Recently the Lazarus Group (aka Hidden Cobra) used a spear-phishing attack on an employee of a cryptocurrency exchange with a fake job offer in order to plant malware and steal a “substantial” amount of cryptocurrency from the targeted exchange, according to security firm F-Secure. This is not a new technique for the Lazarus Group, as they have been involved in several other thefts from banks and exchanges, including the theft of $81 million from Bangladesh Bank in 2016. Yet another group of cyber criminals, China-based APT have been sending organizations spear phishing emails that distribute intelligence-collecting malware named Sepulcher. According to ThreatPost, these attacks were first seen earlier this year targeting European legislative bodies and more recently Tibetan dissidents. As visualized in the previous graph, spear phishing campaigns are most often highly targeted against a specific agenda.
Sometimes the threat actors will even impersonate a “whale.” In this infamous CEO impersonation fraud example, the CFO emails a junior-level member of the team instructing him to wire transfer a credit to a key client (the attacker got the name of the client from your website). She would do it herself, but she is out-of-the-office and headed into a meeting. The CFO writes that it is imperative the transfer is made immediately to retain this customer. Furthermore, she states to email her with proof of the wire transfer as soon as it is made. Our junior accountant doesn’t want to be the reason the company loses a marquis account and embarrass his CFO. So, he makes the transfer and emails the proof to the ‘fake’ CFO.
Spear phishing scams like the one described are on the rise with the workforce shifting to home offices. The APWG report states that in the second quarter of 2020 the average amount siphoned from enterprises through wire transfers resulting from a BEC (Business Email Compromise) incident rose to $80,183, up from $54,000 in the first quarter of 2019.
How can we prevent phishing and spear phishing losses?
Unfortunately, there is no comprehensive fix when it comes to phishing attacks. From a technology perspective, you can set rules to deny traffic from malicious websites to protect your colleagues. However, it will not prevent attacks targeting people outside your own network, like your customers, vendors, or suppliers, who may have access to sensitive data beyond the protection of your network.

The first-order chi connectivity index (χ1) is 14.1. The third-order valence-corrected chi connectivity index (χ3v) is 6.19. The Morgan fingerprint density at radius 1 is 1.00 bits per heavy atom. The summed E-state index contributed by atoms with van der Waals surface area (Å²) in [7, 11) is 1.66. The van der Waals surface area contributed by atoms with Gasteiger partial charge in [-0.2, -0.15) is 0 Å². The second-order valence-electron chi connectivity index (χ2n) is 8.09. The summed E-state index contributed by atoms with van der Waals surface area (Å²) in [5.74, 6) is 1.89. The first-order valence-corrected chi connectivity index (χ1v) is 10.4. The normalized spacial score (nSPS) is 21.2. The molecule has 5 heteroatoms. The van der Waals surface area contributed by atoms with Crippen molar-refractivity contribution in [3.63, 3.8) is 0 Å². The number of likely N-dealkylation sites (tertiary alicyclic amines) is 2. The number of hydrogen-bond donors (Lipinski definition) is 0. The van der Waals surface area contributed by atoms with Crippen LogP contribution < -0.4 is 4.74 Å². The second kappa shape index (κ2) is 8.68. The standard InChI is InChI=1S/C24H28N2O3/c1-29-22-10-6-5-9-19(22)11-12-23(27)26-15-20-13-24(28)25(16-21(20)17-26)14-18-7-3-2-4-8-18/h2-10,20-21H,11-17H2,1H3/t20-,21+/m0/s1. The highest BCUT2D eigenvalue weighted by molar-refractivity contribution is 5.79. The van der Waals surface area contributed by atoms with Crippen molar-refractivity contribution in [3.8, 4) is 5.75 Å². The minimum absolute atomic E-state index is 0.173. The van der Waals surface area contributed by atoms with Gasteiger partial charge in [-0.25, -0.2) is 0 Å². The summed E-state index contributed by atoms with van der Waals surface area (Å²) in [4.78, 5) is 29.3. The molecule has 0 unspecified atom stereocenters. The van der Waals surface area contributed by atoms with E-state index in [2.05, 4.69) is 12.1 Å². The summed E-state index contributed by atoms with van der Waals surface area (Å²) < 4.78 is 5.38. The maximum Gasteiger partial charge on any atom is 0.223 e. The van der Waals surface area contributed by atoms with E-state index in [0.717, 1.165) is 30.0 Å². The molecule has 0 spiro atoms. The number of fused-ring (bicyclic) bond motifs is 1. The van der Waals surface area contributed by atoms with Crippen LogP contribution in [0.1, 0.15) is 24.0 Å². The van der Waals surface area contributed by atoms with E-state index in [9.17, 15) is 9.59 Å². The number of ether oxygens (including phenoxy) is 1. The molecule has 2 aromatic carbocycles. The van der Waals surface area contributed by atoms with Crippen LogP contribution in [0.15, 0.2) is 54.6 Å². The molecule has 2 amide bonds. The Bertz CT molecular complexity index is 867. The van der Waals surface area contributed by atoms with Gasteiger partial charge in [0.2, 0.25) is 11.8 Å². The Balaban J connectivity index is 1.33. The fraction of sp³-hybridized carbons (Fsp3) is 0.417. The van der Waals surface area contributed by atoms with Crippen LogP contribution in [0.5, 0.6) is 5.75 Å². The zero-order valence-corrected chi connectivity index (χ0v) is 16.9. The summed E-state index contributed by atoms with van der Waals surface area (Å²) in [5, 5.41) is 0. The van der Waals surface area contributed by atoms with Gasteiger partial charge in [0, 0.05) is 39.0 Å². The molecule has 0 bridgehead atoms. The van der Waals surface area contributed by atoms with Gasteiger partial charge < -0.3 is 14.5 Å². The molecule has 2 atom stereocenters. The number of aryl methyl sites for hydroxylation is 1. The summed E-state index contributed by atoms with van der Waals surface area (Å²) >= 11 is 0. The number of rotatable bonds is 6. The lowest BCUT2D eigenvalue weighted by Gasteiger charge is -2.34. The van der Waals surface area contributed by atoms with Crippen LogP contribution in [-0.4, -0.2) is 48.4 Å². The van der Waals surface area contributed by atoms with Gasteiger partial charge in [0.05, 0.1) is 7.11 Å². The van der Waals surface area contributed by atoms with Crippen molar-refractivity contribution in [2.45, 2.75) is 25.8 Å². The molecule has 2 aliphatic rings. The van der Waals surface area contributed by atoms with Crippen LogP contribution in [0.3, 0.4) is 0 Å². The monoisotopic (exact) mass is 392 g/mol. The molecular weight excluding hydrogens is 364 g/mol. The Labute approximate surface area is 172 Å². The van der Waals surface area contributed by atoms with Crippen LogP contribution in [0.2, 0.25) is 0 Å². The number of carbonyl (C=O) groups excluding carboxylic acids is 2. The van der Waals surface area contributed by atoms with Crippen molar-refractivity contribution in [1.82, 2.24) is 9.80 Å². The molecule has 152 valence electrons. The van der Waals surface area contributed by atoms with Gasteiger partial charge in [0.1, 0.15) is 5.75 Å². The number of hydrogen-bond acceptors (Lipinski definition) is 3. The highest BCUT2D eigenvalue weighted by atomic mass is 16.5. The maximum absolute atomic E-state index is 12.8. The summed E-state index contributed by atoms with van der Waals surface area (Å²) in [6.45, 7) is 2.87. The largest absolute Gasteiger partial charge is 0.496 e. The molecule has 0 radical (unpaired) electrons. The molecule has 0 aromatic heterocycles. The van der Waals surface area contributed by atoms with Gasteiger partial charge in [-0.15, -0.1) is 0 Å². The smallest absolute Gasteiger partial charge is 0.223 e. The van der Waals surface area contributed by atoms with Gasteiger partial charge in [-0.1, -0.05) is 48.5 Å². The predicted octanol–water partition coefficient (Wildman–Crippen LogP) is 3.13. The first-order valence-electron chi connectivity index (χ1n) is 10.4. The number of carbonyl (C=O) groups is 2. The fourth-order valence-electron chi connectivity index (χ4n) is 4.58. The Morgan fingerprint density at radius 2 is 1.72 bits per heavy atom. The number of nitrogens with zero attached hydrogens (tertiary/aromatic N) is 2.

You can also contact your company’s security or fraud team about a suspicious site. They may, in turn, contact the appropriate registrar to contest the malicious website and request it be taken down. These actions will have varying levels of success, as malicious intent is not always easy to prove before a phishing email is sent, and take down regulations vary from country to country.
The most successful option to fight phishing remains to train the users:
- Never click on a link sent by an unknown person.
- Always check the URL before clicking.
- Never give your password to anyone, whatever the reason, and especially not on the phone. (Note: Phone attacks like this are called “vishing.” This attack method is on the rise.)
- Remind your customers and your employees what are and what are not legitimate email requests.
- Use multi-factor authentication to mitigate the risk even if your credentials are compromised.
- Routinely quiz employees to keep them sharp in spotting potential phishing or spear phishing scams. One such quiz can be found HERE.
Apart from these good practices, seeing the threat coming can be even more effective than some of the previously discussed actions. CybelAngel provides its customers with cutting-edge technology that matches your assets against thousands of domains and subdomains to detect potentially malicious new domains.
Our capability goes way beyond this simple detection. By scanning servers, databases and cloud-based content left open by negligence, CybelAngel protects companies from sensitive information leaks that can prove to be gold mines for attackers in the reconnaissance phase of a spear-phishing attack.
If you want to learn more about how CybelAngel can protect you and your company, CLICK HERE.